Energy Boost

In addition to being refreshing, the power walk is also invigorating and energizing. It gets your heart pumping, the blood flowing, and those synapses firing. Today, office workers spend most of their day sitting. Between the office commute, the hours spent in front of the computer, and sitting in front of the television for entertainment, your body does not get many opportunities to move around. The power walk is the perfect antidote for this. It gets your body moving, your brain thinking, and the blood flowing.

Breaks the Day Up

As I mentioned, my power walks are helping to break the monotony of the day. Rather than take on your work day in 4 hour increments, a 15 minute power walk in the morning and one in the afternoon will break your day into 2 hour increments. You can return to your desk, or meeting, alert and ready to take on the next chunk of work.

Mental Clarity

Sometimes my power walk is timed just when I’m banging my head against the wall trying to solve a difficult problem. Stepping away from the computer for a while helps. Your head will clear when you go for a walk. New solutions will become apparent to you. You will return to your desk with the perfect solution and the energy to execute it.

Calorie Burn

It’s no longer a secret that I am getting healthier everyday. Part of that is increasing the number of calories I burn. While a power nap might prove energizing, a power walk certainly burns more calories. You can get an extra hour of walking into your day with power walks. A 15 minute walk for a morning break, one for the afternoon, and a 30 minute lunch walk, gives you an hour of movement easily spaced throughout the day. It certainly beats staring into space while marching on the treadmill.

Socially Acceptable

My roommate’s mom was right. Dozing off at your desk while staring at the screen isn’t the best office etiquette. Worse than that, nodding off in the meeting while your boss is giving a very important (cough, cough) presentation. No one can fault the power walk though. Better than that, it gives the impression that you care about your health and you’re industrious.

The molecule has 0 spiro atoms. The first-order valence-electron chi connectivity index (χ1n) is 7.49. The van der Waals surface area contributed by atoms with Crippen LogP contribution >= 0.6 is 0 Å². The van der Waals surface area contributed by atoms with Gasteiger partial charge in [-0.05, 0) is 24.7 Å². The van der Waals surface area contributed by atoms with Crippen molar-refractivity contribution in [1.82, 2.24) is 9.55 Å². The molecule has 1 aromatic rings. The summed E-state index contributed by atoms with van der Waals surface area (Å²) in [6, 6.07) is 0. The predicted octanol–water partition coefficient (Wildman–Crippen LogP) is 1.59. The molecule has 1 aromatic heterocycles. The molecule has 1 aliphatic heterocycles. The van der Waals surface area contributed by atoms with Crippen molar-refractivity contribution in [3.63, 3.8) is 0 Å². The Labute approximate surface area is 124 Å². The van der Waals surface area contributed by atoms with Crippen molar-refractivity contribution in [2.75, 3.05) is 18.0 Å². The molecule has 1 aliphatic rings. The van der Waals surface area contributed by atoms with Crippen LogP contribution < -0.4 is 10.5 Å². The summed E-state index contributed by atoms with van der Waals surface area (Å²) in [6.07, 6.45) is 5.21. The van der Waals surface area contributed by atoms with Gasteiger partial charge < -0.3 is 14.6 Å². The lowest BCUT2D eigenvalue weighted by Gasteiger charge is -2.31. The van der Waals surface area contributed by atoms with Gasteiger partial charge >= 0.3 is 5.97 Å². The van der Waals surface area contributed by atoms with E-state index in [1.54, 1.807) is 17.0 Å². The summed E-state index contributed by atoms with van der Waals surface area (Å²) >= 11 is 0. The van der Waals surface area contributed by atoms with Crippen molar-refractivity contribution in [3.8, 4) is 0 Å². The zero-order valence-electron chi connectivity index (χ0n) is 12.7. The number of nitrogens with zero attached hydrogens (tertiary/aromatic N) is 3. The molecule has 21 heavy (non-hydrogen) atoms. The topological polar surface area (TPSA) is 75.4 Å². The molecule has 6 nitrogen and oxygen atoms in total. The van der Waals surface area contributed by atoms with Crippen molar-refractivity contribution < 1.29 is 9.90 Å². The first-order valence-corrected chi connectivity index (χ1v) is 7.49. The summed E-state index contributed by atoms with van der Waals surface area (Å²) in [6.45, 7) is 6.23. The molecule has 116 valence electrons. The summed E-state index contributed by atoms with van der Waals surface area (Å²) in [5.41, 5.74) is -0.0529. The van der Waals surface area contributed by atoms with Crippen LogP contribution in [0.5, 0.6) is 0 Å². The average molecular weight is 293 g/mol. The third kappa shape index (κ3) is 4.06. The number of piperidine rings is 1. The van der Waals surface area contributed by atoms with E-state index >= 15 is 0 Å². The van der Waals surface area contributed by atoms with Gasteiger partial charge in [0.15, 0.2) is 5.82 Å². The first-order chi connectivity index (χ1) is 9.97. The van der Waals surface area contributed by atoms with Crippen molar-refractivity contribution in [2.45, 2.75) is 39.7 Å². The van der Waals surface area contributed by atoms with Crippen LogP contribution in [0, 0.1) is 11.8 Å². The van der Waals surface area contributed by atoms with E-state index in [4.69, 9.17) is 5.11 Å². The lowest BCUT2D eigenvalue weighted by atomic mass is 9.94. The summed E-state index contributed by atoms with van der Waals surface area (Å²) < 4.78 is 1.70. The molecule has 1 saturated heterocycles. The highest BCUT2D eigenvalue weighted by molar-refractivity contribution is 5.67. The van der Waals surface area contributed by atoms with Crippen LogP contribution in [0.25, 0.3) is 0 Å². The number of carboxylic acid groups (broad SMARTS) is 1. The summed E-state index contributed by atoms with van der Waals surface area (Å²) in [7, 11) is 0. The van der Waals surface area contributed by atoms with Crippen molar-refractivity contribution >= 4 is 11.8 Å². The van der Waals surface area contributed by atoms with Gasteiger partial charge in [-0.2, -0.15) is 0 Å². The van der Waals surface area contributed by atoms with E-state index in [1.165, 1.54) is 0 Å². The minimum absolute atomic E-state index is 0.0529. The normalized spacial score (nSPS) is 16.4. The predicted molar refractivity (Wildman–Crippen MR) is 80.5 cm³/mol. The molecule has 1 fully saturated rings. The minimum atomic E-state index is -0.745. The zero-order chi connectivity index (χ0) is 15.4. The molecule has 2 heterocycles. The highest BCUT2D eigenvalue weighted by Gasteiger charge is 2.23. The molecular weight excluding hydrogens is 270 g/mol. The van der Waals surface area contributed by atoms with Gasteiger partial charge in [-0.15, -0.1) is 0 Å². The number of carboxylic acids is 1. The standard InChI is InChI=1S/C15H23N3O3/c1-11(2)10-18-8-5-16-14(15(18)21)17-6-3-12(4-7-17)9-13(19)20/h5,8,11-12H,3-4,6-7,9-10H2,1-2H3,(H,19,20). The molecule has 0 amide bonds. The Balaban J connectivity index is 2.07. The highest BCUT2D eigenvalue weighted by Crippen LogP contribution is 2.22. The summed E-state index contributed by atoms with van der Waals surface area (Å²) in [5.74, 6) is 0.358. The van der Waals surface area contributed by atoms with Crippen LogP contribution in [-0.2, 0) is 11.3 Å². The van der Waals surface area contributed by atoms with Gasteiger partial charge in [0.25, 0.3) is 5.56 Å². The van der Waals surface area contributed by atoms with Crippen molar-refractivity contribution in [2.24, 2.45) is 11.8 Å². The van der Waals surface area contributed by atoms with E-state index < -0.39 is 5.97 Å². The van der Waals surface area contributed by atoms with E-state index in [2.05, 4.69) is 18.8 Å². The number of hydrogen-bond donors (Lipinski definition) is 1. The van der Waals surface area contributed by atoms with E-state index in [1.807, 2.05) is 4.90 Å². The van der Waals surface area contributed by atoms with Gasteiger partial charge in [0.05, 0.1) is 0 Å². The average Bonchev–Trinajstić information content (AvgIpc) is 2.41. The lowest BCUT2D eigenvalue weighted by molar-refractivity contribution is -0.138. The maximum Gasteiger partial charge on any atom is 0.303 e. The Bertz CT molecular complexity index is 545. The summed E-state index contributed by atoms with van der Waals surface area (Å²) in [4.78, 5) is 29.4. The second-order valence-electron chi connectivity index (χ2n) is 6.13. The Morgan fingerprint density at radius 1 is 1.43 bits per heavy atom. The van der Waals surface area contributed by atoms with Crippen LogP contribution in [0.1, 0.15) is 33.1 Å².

Stress Relief

Ever feel like telling a co-worker, “Let’s take this outside.” Now you can, with just 2 more words. “Let’s take a walk outside. Or you can go by yourself. A short walk will help to diffuse the situation and loosen you up. It also beats a smoke break.

Sitting Fit for Everyone

When I was a kid, my Dad asked me if I could design a chair for people whose knees bent backwards. I’m still working on that one. But since I began doing yoga, I’ve been working on designing a practice for those of us whose knees bend forward many hours a day. What do we do with bodies that ache because we sit, and sit, and sit? We’re a society of “chair people.” We sit for meals, sit for classes, sit in the car, sit at a desk, sit in meetings and movies. We sit to talk on the telephone and watch TV, sit at computers, on planes, on trains, in waiting rooms. Some of us sit due to accident or illness, weakness, or job requirements. Some of us sit because we just have a lazy life style. Do you ever feel that your life has become a series of transitions from one seated location to another?

I don’t think our bodies were meant to live that way! Most chairs aren’t designed to support our bodies with healthy posture. They cause us to slump, curve our spines, push our heads forward or lean us back onto our tailbones. The worst back problem I ever had came after sitting in a seminar room for three days of lectures.

Inactivity can cause stiffness, backache, weakness, constipation, poor circulation, mental dullness, nervousness, cramps, and degeneration. Depressing thoughts. Whatever the reason and wherever you sit, its possible to begin to become fit, even while sitting in your chair.